Drawing from his proposal for the first 10 articles of the new Tunisian constitution, a proposal published on his Facebook page, Karray offers his own version of article one: “Islam being the religion of the majority of citizen, the Tunisian State commits to assuring the material means for its practice on the entire territory.” («L’Islam étant la religion de la majorité des citoyens, l’Etat tunisien s’engage à assurer les moyens matériels de sa pratique sur tout le territoire».)

This proposed wording, Karray writes, “recognizes the fundamental attachment […] of the very large majority of the Tunisian people” to Islam; it also ensures freedom of religion and prohibits discrimination, which, Karray writes, are also in line with the desire of the “very great majority of Tunisians.”

Karray is the author of the book, The Next War in Tunisia – Victory in Five Battles, in which he proposes new economic strategies for Tunisian job creation and local development.

See also: An interview with Karray in Tunisian Arabic, published by the Tunisian blogger site Nawaat.

Original Language Text: 

Au sens du droit, que veut dire exactement la formulation présente dans le 1er article de l’actuelle constitution de la Tunisie : «sa religion est l’islam», où «sa» réfère à notre «État» ?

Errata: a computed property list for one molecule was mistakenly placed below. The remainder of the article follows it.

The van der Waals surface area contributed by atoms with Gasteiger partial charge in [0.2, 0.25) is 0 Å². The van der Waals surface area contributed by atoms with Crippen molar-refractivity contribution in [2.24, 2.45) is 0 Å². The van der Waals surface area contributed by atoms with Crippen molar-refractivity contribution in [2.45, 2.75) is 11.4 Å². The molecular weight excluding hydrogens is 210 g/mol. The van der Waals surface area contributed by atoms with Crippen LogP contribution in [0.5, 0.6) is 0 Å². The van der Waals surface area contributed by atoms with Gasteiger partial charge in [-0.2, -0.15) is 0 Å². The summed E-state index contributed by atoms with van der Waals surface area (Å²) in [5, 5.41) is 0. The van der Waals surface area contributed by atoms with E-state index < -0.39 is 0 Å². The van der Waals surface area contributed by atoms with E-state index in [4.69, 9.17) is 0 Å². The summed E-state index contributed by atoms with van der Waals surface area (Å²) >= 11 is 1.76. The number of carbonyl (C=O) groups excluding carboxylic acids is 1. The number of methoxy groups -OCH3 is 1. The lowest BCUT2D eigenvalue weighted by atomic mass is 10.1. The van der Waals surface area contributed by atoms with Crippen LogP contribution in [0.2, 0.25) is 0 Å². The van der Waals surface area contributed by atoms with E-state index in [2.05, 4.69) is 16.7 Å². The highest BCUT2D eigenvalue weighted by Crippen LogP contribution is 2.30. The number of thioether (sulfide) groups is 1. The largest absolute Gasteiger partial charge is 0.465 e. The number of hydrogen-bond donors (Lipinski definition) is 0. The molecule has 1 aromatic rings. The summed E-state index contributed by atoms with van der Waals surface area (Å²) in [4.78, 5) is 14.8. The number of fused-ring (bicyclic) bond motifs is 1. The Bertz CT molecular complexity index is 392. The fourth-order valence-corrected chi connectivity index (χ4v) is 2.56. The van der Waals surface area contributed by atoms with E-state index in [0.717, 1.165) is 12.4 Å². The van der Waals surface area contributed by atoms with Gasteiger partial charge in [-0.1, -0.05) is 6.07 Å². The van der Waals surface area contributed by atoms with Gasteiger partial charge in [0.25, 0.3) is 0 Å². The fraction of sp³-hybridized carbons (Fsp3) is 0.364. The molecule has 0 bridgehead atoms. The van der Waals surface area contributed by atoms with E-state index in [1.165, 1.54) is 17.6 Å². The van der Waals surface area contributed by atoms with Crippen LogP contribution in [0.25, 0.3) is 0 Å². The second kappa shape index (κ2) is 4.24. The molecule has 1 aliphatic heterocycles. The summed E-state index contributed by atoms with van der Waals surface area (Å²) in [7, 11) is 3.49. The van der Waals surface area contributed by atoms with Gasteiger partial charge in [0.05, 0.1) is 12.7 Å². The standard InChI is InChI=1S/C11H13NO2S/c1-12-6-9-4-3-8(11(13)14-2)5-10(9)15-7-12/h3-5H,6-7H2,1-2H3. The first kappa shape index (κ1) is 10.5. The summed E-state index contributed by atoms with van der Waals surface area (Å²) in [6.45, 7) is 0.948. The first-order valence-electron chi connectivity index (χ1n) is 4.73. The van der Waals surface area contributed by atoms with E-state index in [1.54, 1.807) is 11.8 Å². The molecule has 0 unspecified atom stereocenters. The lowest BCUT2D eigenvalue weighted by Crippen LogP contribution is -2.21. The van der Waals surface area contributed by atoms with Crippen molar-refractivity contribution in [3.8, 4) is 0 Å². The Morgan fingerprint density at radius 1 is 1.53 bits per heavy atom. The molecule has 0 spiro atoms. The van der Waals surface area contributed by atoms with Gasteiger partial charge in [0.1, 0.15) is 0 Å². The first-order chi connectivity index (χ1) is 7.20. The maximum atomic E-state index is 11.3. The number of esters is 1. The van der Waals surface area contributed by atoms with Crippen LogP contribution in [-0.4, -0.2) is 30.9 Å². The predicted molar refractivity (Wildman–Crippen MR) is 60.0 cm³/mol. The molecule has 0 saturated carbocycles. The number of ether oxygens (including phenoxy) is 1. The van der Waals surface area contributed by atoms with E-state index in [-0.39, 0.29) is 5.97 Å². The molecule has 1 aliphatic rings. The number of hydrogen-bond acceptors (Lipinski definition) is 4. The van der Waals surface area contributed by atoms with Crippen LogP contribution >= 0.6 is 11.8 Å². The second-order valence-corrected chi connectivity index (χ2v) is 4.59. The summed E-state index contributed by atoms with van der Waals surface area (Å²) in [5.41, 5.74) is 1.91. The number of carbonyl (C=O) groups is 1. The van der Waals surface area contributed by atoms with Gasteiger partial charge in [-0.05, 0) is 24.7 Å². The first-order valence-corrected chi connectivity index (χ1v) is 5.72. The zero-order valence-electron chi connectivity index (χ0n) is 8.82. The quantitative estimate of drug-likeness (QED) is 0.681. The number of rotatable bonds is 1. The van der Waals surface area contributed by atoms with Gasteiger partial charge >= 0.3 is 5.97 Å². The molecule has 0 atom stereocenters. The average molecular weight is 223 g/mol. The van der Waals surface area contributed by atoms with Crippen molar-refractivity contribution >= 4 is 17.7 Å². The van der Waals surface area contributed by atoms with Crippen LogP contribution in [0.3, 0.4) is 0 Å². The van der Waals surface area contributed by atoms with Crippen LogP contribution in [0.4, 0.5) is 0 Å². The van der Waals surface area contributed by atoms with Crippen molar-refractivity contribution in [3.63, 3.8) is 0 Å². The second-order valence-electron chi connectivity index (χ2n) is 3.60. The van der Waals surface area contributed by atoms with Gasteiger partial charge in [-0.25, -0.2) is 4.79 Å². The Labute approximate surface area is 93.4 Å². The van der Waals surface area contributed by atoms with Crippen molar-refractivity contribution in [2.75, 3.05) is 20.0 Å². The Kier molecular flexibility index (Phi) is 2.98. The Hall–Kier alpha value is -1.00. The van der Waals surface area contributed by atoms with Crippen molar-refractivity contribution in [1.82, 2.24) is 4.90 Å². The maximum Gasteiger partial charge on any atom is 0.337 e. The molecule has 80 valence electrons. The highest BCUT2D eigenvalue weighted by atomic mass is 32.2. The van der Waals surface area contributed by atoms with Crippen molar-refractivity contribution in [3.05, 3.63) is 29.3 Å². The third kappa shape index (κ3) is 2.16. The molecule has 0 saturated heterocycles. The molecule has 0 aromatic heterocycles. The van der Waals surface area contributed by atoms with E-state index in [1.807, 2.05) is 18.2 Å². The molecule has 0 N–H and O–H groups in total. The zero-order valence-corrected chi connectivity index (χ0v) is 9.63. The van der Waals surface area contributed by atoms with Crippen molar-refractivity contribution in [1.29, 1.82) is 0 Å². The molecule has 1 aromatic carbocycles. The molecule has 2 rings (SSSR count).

J’ai beaucoup écouté et lu les multiples explications et interprétations de mes compatriotes, dont celles d’éminents constitutionalistes qui travaillent sur la question pour nous tous. Alors qu’elle paraît si simple, je ne comprends toujours pas le sens exact de cette formulation. Moins encore lorsque cet article m’est interprété conjointement à d’autres articles ayant trait à la liberté de conscience ainsi qu’à la place de la religion vis-à-vis de la politique et de la «chose publique». En réalité, je constate que ces débats finissent souvent dans d’évidentes contradictions.

La notion de «religion d’un Etat»

Je suis donc encore sincèrement confus à propos du sens exact d’une phrase d’à peine 5 mots, mais qui figure tout de même au tout début de notre Loi Fondamentale et se réfère au sujet non moins fondamental qu’est la religion.

Et je me demande si ce n’est pas le cas de beaucoup d’entre nous.

Je suis donc revenu à la définition du mot «Etat», ou plutôt aux définitions, proposées dans différents dictionnaires de différentes langues. A partir de ce sens originel, j’ai cherché à comprendre ce que pourrait signifier la notion de «religion d’un Etat».

En résumé, il existe trois types de définitions pour le mot «Etat» dont résultent trois types de compréhensions possibles, et qui pourraient être formulées dans un texte de droit tunisien des trois façons suivantes :

1- «L’Islam est la religion de tous les citoyens tunisiens»

Et/Ou

2- «L’Islam est la religion de tous les membres du gouvernement et de l’administration publique ».
L’actuelle Constitution explicite d’ailleurs cette interprétation clairement pour le chef de l’Etat et indirectement pour les députés et autres hauts représentants de l’Etat dans la mesure où ils doivent prêter serment sur un texte présupposant, pour que le serment soit sincère, qu’ils soient de confession musulmane («Je jure par Allah tout puissant…»)

...

[Excerpt—See accompanying URL for full original text]